We wrote to the Ministry of Training, Colleges and Universities in April 2016, asking it to revise its policies so that students are only required to provide a medical certificate that verifies the existence of a disability, without having to disclose a specific diagnosis, when applying for bursaries and grants for students with disabilities. The MTCU revised its disability-related eligibility criteria identified in OSAP forms and guidelines to remove the requirement for disclosure of mental health diagnosis.
We are in the final stages of an inquiry into the policies at colleges and universities across Ontario to ensure that their medical documentation requirements comply with the Code. A final report will be released later this year.
Increasing independence for people who rely on home care:Cole v. Ontario (Health and Long-Term Care)
As part of a coalition of interveners, the OHRC reached an important settlement in the HRTO case of Ian Cole, a middle-aged man with a severe intellectual disability who lives in the community. To live in the community, Mr. Cole depends on the receipt of nursing services that are primarily funded by his local Community Care Access Centre (CCAC). The maximum funding is set out in a regulation and provided for nursing services to a maximum of four visits per day.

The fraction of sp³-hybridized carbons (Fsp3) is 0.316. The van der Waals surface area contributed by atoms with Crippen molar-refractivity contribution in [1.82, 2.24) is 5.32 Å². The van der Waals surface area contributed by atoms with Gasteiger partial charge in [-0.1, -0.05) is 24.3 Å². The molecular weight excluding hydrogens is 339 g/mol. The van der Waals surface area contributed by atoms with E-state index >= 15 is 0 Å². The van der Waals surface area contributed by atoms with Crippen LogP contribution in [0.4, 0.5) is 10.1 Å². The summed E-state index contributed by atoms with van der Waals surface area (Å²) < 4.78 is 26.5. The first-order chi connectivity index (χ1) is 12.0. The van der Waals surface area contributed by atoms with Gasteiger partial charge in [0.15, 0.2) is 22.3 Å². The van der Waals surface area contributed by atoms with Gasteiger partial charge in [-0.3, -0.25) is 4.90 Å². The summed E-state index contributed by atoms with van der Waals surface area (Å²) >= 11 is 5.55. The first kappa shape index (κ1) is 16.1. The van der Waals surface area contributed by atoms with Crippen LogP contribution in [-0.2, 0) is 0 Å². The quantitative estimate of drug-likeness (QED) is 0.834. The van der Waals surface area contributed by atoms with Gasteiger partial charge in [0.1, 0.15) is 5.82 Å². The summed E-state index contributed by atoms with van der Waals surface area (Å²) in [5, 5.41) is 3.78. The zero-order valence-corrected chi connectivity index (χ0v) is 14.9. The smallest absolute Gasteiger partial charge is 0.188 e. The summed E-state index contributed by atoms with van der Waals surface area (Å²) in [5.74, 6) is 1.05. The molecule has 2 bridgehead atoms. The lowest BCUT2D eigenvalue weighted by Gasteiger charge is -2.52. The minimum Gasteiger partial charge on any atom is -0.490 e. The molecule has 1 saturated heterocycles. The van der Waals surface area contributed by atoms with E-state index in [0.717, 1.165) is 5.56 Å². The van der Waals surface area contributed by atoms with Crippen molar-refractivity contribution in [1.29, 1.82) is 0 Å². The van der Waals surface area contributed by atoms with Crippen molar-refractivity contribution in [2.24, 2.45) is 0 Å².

In 2012, Mr. Cole’s doctor determined that he needed five visits per day, but the CCAC denied based on the funding limit. Mr. Cole alleged discriminated against him and other people with complex disability-related needs because they are denied the level of services that they require to remain outside of institutional care.
In June 2016, the OHRC and other intervenors reached a settlement with the Ministry. The Ministry agreed to issue a memorandum to CCACs regarding service maximums in the regulation. The memorandum requires CCACs to consider the full range of service options based on client need and provide the necessary referrals to additional community support services or inter-professional resources in primary care practices for clients who are receiving or reaching the service maximums, to help them continue to live independently in the community.
The Ministry also agreed to consult with community representatives to address systemic reform within the home care and community services system for persons with intellectual disabilities.